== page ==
Roatan’s Beauty, Truth & Wisdom

Is it a New Hope or the Same Hype?

On November 27, 2021 Honduras broke a few records. There was an all-time-high, massive voting turnout in the general elections for presidential candidates, congressmen and mayoral candidates. Around 68.9% of the nine million Hondurans cast their vote.

Hondurans chose Iris Xiomara Castro Sarmiento de Zelaya, 62, as the first female president of the country. This was also the first time a nontraditional political party has won an election since democracy was restored in 1982. Castro’s “Libertad and Refundación” (LIBRE) party is relatively new and was established in 2011 as a spin off the traditional Liberal Party. With that party her husband José Manuel Zelaya Rosales was the President of the Republic from 2006- 2009. On June 28, 2009 Zelaya was removed from office by the Honduran military under orders from the Supreme Court.

It won’t be Xiomara Castro’s first time in the presidential palace. She already was our first lady and will now be our President. This is another unprecedented event for this country. I for one am not sure what Mel Zelaya will be referred to as “former president” or “first husband.”

Mrs. Castro has published an ambitious plan of governance, and what she hopes to achieve in the first 100 days of her presidency. Incidentally these plans seem to mirror the plans her husband/campaign, manager/party leader and ex-president Manuel Zelaya had for the country 14 years ago.

Most controversial in her plan, is the establishment of a committee to review and change the current constitution. The same plans that got her husband that one way trip to Costa Rica in pajamas in 2009.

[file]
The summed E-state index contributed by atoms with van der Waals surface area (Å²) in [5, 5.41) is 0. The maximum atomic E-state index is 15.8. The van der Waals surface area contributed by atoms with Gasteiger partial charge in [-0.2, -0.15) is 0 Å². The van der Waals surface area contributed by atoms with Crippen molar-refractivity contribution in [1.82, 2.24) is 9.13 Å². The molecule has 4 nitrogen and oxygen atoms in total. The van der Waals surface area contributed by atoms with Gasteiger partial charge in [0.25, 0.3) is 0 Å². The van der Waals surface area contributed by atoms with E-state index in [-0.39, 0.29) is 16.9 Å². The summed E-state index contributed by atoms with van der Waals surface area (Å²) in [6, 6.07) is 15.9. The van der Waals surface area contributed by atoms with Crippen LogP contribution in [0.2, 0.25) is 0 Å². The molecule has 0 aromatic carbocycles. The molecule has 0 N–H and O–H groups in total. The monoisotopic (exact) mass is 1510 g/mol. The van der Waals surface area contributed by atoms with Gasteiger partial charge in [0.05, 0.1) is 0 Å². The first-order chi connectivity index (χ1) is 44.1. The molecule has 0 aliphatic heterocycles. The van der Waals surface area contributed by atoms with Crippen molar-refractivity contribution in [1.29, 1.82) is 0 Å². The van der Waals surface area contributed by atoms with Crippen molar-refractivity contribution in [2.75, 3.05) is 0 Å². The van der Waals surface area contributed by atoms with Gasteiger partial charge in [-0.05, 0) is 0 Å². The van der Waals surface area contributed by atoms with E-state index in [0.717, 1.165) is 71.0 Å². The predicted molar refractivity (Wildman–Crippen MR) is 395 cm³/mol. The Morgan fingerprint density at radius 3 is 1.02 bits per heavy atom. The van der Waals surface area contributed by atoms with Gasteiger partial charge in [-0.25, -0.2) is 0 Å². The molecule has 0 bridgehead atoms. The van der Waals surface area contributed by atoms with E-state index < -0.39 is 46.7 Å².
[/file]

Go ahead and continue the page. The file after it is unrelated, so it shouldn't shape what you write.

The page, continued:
These plans seems to mirror the plans her husband
Manuel Zelaya had for the country 14 years ago.

Castro’s political party appears to hold a majority in congress. Some results are being contested and the final tally isn’t available yet. A clear majority or three quarters of votes is needed to amend or change the constitution with members of the traditional blue and red party, as well as congressman from the newly created “Salvador de Honduras” party that is also holding seats in congress. Can she push her agenda through and actually change the constitution?

The campaign manager for the “Salvador de Honduras” party, Mr. Pedro Barquero, has emphatically stated that now is not the time to even think of constitutional reform. Barquero says it’s time to rebuild the country and end corruption, time to combat extreme poverty and streamline the tax code and make Honduras attractive to investment. Mr. Barquero is the former president of the chamber of commerce of Cortes and a person to watch for a presidential run in 2025.

The Honduran Supreme Court’s seven year term will be up in 2023 and the 15 new supreme court magistrates will be elected by this new congress. Mrs. Castro’s government will be watching this very varied congress elect the new members of our supreme court.

Another controversial item on our president elect’s agenda is the derogation of the law for ZEDES or special zones for economic development (“charter cities” such as Próspera that exist on Roatan). What happens to the ZEDES that have already been chartered and approved by the current congress? Can the new congress revoke their status? Will the current Supreme Court uphold their ruling and keep them? What will the new Supreme Court of 2023 rule in this regard? Many exciting and controversial issues coming soon to a congress near you.